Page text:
But Still Doing It, Fishel clarifies, is not solely about sex or being a sexual renegade, but rather staying tuned in and turned on by life. Each of the 35 women Fishel interviewed for the book (which was based on the groundbreaking 2004 documentary of the same name) shared something we rarely see depicted in our elders—vitality, a hearty capacity to have fun, the kind of joie de vivre that Catherine Deneuve, who recently turned 65, still radiates on screen.
“We have this staid image of older women as dry, humorless, sexless bent-over grannies,” says Fishel. “What I found was really, refreshingly, quite the opposite.”
The book also presents a slew of poignant, often alarming, statistics. Did you know, for example, that by the age of 65, there are 33 single men for every 100 women, which doesn’t factor in the older male’s proclivity to date younger, often much younger, women. Or, that in 1953, Dr. Alfred Kinsey did a follow-up to his revelatory Sexual Behavior in the Human Male that focused on women’s sexuality, revealing that women were masturbating, having pre-marital sex, and that yes, grandmothers were still doing it. Greeted with much Sturm und Drang, and denounced as devil’s work by crackpot pastors like the Reverend Billy Graham, Kinsey’s female study lost funding by the Rockefeller Foundation. It never went mainstream, which could explain why, fifty years later, the fact of older women’s sexuality still raises eyebrows.
Subverting this notion of older woman as sexless gargoyle, Still Doing It is beginning its national book tour not at Barnes and Noble, but Babeland, formerly Toys in Babeland, in Manhattan. Then it’s off to Good Vibrations, started by Joani Blank in San Francisco, in the ’70s, the Smitten Kitten in Minneapolis, the Sugar Shop in Baltimore, Déjà vu Love Boutique in Florida, and then back to the Garden, Eve’s that is, on West 57th Street.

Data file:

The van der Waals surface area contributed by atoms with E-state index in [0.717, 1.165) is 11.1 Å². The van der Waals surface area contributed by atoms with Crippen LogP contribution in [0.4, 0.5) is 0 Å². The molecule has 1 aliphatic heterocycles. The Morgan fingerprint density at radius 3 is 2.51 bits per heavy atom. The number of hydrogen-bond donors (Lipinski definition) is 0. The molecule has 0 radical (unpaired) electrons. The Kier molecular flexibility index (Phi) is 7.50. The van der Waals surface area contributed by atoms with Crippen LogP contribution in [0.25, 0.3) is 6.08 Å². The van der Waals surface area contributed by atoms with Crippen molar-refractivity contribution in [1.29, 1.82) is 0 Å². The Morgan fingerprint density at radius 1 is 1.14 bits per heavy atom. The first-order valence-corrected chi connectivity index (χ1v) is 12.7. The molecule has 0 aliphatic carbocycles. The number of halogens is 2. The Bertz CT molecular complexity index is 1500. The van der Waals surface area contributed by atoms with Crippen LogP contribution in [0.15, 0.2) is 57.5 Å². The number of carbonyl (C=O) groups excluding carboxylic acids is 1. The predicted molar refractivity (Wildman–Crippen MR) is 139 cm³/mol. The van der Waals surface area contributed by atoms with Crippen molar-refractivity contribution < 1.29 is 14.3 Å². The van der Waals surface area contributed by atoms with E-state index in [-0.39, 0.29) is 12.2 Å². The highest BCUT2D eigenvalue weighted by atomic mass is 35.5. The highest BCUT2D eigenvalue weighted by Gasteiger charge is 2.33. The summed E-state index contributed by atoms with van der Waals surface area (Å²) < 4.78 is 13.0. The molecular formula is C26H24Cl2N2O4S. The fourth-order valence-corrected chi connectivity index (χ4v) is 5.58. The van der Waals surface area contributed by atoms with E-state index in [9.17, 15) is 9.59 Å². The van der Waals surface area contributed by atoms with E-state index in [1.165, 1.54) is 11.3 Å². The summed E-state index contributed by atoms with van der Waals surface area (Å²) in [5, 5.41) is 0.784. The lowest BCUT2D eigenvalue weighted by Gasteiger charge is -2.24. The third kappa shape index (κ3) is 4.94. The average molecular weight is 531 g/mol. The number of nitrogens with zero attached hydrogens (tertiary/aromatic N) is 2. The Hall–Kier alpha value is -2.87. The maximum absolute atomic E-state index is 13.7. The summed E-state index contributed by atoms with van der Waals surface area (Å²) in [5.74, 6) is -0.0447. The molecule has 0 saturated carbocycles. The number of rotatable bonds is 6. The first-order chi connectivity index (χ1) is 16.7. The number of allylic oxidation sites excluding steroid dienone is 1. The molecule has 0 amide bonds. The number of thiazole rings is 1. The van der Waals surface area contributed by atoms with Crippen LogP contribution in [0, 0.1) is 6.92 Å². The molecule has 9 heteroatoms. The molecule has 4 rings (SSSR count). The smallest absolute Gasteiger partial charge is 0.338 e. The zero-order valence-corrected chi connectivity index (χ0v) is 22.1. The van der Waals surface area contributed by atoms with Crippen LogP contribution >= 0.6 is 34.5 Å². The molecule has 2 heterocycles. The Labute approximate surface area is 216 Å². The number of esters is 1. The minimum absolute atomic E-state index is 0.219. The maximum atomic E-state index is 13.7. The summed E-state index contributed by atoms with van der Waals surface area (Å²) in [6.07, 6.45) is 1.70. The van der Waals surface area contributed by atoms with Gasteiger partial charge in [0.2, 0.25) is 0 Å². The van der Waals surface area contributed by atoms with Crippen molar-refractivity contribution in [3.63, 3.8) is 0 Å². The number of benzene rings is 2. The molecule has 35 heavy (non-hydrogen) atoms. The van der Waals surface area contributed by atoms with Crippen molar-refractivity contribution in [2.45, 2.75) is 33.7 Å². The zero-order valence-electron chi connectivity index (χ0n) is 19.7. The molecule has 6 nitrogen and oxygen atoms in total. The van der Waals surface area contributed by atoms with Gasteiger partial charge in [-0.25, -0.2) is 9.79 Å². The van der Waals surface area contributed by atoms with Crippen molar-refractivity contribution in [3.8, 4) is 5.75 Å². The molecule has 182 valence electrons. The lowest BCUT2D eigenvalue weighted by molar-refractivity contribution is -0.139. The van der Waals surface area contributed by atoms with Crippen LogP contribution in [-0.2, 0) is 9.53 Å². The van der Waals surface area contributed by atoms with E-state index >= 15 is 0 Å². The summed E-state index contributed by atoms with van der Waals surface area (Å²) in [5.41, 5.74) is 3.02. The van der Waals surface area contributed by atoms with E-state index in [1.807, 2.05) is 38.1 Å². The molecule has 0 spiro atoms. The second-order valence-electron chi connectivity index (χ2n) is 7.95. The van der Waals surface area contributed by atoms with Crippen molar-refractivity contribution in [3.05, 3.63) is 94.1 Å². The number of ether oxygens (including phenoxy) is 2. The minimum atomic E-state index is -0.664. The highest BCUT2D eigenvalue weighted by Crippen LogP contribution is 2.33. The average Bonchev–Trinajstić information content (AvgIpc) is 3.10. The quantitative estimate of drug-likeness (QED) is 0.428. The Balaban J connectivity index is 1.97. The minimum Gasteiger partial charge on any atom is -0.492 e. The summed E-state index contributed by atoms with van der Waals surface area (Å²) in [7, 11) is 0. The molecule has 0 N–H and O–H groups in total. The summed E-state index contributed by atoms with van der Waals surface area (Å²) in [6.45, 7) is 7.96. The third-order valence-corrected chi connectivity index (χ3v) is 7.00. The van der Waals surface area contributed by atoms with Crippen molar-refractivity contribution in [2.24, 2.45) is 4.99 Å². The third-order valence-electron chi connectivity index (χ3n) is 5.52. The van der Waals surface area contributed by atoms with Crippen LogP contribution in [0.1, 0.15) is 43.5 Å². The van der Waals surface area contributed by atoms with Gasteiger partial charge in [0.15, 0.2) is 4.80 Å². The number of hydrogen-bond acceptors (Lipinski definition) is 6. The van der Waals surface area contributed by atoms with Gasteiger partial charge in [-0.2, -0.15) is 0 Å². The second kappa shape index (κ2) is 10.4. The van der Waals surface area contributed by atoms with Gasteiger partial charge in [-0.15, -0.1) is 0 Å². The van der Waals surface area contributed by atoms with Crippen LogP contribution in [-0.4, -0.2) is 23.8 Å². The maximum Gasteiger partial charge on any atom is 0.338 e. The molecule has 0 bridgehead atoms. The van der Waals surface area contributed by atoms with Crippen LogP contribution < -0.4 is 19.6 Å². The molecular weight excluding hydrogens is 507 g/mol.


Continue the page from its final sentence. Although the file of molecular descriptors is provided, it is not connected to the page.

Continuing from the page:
On this chilly autumn night at Babeland, young and old peruse the various vibrators and labia-safe lubes before finding a spot to sit and hear two feminist icons expound on everything from the National Organization for Women to the hallucinatory orgasms of Hitachi’s Magic Wand on high speed.
Seated between sex-help books and black leather strap-on harnesses, Betty and Dell are so disarmingly at home in their bodies and frank in discussing its desires that their combined energy could practically levitate the store.
“My sexual activity is me, myself, and my vibrator,” says Dell in Still Doing It. “I would like to spend the next ten years treating myself as my own best lover. I am in what I am defining as a new lifestyle, which I have called self-sexuality.”
Betty seconds that emotion. “Use it or lose it, ” she says, a phrase which has been her mantra since her first sex workshop in the early ’70s. “I’m going into my 80th year—I’ve got a new website, new business partner—now I think its time for a new lover.”
For more details, visit www.stilldoingit.com
MICHELLE MEMRAN is a freelance writer and filmmaker living in Williamsburg, Brooklyn.